Last week, I had to say goodbye to our chief of content Jack in Aspen and made my way East towards Denver. It’s one beautiful drive through the Rockies!
And what is the first thing a Bitcoiner does when he visits a new city? Exactly, find a local Bitcoin meetup. Luckily, there was a Bitcoin meetup planned for just that evening when I arrived in Denver so let’s f**king go.
Jagged Mountain in Denver downtown is the place for tonight. I arrive slightly past 7pm and the first thing I realize is I’m thirsty.
The organizer Anthony Feliciano truly goes the extra mile. All beer on tap is made available to purchase through a BTCPay interface on a large tablet he brought to the meetup, or directly through the BTCPay shop which can be found through the QR codes on the table. Here you can check the menu
Thirsty as I am, I order a good craft beer at inflationary prices and write the Sats off as adoption, marketing and self-investment. At least it’s a solid beer and a good excuse for both spending Sats and guilty pleasures. Just kidding of course I repurchase the sats after spending.
Beer and Bitcoin
I get to know the (great bunch of) Bitcoiners present, one of them Mark, even brought copies of the Declaration of Monetary Independence.
I’m in a great mood, so it’s time to ask Anthony a few questions about his vision and experience with bitcoin and lightning meetups.
- Hi Anthony, thanks for taking the time today. Tell us more about yourself, what’s your story, how did you get into Bitcoin?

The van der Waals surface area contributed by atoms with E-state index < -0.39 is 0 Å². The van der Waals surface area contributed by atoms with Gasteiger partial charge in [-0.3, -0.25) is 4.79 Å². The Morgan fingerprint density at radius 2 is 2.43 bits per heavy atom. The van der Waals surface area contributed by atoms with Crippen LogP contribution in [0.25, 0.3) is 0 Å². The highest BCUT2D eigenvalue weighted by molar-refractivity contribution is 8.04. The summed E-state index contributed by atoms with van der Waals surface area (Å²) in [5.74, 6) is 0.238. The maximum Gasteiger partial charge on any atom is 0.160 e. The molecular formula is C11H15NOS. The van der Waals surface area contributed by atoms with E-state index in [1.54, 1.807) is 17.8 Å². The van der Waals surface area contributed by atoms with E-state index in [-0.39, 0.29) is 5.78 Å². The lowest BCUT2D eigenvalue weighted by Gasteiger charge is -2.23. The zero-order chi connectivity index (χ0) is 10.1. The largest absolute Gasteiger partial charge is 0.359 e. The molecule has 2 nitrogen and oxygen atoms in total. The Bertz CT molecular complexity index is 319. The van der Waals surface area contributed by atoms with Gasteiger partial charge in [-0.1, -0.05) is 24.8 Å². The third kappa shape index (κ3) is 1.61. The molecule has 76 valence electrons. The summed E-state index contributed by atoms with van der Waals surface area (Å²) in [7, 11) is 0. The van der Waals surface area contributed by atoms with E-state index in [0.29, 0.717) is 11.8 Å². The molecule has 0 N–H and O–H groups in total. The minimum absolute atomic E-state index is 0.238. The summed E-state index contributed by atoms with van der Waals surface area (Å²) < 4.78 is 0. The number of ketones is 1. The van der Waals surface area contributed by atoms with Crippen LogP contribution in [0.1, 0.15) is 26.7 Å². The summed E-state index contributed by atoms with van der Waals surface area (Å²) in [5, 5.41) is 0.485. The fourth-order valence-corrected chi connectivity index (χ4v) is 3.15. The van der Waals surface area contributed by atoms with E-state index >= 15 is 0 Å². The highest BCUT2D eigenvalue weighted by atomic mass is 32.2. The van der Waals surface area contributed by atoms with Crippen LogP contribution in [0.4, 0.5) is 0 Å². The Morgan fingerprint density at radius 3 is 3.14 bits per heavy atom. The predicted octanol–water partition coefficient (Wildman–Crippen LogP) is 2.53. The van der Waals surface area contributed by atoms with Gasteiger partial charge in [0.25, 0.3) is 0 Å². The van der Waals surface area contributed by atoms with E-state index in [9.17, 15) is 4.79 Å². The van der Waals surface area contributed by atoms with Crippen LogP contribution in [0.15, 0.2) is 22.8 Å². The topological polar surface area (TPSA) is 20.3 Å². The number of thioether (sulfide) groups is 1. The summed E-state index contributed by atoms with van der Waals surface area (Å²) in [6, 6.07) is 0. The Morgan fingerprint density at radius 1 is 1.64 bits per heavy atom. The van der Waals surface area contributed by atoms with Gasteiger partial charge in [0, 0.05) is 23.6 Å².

I got into bitcoin during the FOMO of 2017. Everyday It was in the news as the prices kept going higher and higher. So I took the plunge into Bitcoin. I had little understanding of Bitcoin as a whole at that time. Like many, I thought of it as ‘anonymous’ transactions, but that isn’t the case as I came to learn later on as I educated myself more on the topic.
- What gave to the idea to organize Bitcoin Meetups?
As I started to learn more about Bitcoin as a whole. I sought to seek out others who had similar interests and help me further my understanding in this space. After I moved to Denver 5yrs ago, the Bitcoin scene really started to take off and groups were formed on meetup.com so I started to attend such events. I never really wanted to organize Bitcoin meetups, since there were so many in the area already happening and didn’t want to just be ‘another’ bitcoin group. The events I organized just started in Jan of 2022, and I sought to make them more specialized, differ from others.
- How did you decide to organize events, can you tell us more about the concept of your meetup.
The concepts for my Bitcoin events came about as I am trying to onboard merchants to accept Bitcoin payments, I wanted to bring merchants and bitcoiners together. So, I started in Jan by reaching out to local breweries where I could organize these meetups to take place and bring my local Bitcoiners together. The goal of the event was that all participants had to pay for their beer in sats. The event was a huge success. Merchants were able to see first hand how Bitcoin transactions take place and what the future of bitcoin payments will look like. The attendees were excited because for many it was their first time actually making payments on L2. (Lightning Network). It was a lot of fun.